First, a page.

Some of the interesting topics coming across our desks this week include:
of Nonprofits on Public Policy
care in the Emergency Room
in-depth look at a conversation we’ve had via IM, in person, through email, or
over the phone:
Have more questions about Impact Factors or evaluating journals? Just ask!
Question: How do I find out about journal impact factors?
Answer: The library subscribes to Journal Citation Reports which provides one way to
assess the prestige or influence of a journal.
Find “Journal Citation Reports” in the Library’s A-Z Databases list. We have access to two sets of journals. The JCR Science Edition contains
data about more than 8,000 journals in science and technology, and the JCR
Social Sciences Edition contains data about more than 2,600
journals in the social sciences.
The Impact Factor is calculated by dividing the number of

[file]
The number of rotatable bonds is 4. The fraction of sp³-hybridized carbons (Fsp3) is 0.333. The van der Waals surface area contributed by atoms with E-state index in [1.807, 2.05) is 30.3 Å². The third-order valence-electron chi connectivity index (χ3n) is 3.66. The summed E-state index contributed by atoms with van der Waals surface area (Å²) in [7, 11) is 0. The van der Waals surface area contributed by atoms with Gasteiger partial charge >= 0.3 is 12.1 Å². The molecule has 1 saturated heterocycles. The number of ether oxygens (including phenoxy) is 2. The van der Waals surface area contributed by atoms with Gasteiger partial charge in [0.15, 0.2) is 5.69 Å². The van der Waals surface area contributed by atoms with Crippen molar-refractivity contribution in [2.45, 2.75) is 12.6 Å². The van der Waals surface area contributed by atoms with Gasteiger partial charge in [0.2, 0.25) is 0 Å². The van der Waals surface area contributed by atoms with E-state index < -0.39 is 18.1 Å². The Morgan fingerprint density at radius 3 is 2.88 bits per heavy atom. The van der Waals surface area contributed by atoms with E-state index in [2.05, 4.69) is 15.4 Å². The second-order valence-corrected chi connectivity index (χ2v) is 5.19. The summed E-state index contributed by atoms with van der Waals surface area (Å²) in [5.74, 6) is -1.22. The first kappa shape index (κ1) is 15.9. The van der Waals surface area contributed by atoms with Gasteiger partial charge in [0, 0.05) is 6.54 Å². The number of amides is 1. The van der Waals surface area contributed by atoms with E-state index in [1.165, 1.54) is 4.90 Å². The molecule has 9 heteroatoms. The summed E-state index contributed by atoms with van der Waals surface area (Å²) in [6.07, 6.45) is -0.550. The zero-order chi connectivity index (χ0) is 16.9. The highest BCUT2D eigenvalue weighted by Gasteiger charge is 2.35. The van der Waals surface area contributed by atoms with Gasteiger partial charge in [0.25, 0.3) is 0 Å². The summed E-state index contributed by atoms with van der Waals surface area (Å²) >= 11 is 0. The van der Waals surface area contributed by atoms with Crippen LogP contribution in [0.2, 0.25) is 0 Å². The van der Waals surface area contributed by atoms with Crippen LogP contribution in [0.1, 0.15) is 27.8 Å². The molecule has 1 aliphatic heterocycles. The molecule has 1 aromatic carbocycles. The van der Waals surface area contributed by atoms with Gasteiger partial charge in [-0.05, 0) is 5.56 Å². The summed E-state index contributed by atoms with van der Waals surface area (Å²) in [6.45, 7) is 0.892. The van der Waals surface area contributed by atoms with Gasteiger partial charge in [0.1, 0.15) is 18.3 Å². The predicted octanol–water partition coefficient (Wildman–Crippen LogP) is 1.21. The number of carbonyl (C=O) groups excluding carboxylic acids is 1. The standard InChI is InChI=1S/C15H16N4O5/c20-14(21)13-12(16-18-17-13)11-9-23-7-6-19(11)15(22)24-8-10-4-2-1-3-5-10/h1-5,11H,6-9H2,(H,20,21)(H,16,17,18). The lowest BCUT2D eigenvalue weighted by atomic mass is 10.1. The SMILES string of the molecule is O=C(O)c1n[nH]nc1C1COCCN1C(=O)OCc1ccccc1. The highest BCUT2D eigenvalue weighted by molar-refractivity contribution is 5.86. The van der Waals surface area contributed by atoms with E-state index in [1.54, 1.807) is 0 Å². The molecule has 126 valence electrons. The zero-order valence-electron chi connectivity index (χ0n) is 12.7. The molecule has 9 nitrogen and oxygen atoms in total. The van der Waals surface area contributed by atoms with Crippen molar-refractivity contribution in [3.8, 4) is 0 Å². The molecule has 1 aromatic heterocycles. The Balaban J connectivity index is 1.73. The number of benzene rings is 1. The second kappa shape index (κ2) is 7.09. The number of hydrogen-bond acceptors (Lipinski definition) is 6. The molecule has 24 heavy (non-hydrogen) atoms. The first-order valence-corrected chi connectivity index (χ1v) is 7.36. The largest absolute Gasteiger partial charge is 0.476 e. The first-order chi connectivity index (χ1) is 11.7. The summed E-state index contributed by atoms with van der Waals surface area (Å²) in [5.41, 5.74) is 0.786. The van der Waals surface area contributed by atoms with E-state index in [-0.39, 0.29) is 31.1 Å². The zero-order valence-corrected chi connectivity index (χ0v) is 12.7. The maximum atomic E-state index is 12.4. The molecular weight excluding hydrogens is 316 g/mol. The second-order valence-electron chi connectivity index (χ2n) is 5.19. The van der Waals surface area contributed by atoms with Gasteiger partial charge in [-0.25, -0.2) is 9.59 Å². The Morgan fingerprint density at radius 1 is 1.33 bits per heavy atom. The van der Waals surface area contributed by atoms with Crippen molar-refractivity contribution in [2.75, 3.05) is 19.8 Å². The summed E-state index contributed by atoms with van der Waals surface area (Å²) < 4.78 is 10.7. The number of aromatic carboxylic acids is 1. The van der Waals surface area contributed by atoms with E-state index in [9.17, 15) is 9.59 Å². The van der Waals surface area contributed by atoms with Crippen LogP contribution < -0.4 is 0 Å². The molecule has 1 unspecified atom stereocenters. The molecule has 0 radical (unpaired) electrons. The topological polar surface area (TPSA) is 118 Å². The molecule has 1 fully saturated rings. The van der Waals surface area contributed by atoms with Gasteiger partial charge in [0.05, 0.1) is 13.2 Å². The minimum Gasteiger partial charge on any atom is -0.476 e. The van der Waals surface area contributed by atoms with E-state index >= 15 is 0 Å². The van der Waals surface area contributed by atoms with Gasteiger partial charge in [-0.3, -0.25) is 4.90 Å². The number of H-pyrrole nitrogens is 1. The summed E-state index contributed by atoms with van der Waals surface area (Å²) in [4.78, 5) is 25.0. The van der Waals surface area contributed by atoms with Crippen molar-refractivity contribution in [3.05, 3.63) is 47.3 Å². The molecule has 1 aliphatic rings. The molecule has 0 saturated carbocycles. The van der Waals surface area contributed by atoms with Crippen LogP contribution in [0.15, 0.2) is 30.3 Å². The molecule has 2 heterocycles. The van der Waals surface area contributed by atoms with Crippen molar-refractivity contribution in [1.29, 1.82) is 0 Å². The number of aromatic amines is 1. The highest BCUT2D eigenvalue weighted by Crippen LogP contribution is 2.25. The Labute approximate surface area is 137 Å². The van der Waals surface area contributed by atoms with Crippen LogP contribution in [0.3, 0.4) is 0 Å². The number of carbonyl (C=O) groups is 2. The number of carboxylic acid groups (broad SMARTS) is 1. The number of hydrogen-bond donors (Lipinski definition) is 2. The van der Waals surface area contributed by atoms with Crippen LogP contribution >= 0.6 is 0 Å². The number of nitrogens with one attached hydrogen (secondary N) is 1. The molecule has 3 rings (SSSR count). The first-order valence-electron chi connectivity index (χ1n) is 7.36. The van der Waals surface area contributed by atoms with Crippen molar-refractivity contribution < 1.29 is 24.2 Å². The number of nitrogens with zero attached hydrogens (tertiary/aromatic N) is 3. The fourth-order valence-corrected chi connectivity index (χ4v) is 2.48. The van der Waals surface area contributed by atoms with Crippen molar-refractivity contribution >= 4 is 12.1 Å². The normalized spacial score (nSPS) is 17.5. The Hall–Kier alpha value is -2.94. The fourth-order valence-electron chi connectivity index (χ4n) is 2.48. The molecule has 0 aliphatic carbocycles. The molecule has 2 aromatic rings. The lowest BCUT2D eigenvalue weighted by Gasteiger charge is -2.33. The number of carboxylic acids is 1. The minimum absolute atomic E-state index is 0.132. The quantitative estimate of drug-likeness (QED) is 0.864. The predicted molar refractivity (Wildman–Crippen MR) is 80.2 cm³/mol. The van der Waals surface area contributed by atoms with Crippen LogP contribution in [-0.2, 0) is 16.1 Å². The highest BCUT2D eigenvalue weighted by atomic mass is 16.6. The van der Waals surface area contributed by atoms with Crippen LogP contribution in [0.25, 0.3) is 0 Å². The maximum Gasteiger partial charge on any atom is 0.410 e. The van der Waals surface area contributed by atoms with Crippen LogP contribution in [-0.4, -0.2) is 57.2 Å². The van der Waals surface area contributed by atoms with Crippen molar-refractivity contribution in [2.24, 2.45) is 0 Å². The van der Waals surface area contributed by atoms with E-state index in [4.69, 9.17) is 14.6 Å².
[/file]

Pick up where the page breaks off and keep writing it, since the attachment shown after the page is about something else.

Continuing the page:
citations that year by the total number of
articles published in the two previous years. An Impact Factor of 1.0 means
that, on average, the
articles published one or two year ago have been cited one time. An Impact
Factor of 2.5 means that, on average, the articles published one or two year ago
have been cited two and a half times. The citing works may be articles
published in the same journal. However, most citing works are from different
journals, proceedings, or books indexed by Web of Science.
Other metrics can also
be useful in assessing the influence or prestige of journals as well.
Week in Reference: January 23rd, 2015